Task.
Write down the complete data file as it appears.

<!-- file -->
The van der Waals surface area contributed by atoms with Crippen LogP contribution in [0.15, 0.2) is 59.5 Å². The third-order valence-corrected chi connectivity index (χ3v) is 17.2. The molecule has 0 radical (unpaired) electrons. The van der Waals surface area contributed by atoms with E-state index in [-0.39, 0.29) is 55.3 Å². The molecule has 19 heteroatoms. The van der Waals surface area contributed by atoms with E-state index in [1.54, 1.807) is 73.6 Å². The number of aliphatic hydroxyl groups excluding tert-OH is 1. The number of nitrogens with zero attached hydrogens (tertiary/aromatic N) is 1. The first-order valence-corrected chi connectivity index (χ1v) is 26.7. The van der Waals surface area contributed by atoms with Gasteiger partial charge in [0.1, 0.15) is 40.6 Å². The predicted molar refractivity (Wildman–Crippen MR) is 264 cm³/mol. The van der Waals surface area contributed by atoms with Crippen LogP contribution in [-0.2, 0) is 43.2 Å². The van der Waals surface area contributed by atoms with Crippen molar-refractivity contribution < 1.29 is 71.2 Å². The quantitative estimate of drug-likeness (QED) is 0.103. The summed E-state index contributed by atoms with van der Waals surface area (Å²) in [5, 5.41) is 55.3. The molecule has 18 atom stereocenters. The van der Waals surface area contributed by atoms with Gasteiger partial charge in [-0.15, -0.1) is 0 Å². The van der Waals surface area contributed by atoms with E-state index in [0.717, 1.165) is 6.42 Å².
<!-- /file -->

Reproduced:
The van der Waals surface area contributed by atoms with Crippen LogP contribution in [0.15, 0.2) is 59.5 Å². The third-order valence-corrected chi connectivity index (χ3v) is 17.2. The molecule has 0 radical (unpaired) electrons. The van der Waals surface area contributed by atoms with E-state index in [-0.39, 0.29) is 55.3 Å². The molecule has 19 heteroatoms. The van der Waals surface area contributed by atoms with E-state index in [1.54, 1.807) is 73.6 Å². The number of aliphatic hydroxyl groups excluding tert-OH is 1. The number of nitrogens with zero attached hydrogens (tertiary/aromatic N) is 1. The first-order valence-corrected chi connectivity index (χ1v) is 26.7. The van der Waals surface area contributed by atoms with Gasteiger partial charge in [0.1, 0.15) is 40.6 Å². The predicted molar refractivity (Wildman–Crippen MR) is 264 cm³/mol. The van der Waals surface area contributed by atoms with Crippen LogP contribution in [-0.2, 0) is 43.2 Å². The van der Waals surface area contributed by atoms with Crippen molar-refractivity contribution < 1.29 is 71.2 Å². The quantitative estimate of drug-likeness (QED) is 0.103. The summed E-state index contributed by atoms with van der Waals surface area (Å²) in [5, 5.41) is 55.3. The molecule has 18 atom stereocenters. The van der Waals surface area contributed by atoms with Gasteiger partial charge in [-0.15, -0.1) is 0 Å². The van der Waals surface area contributed by atoms with E-state index in [0.717, 1.165) is 6.42 Å².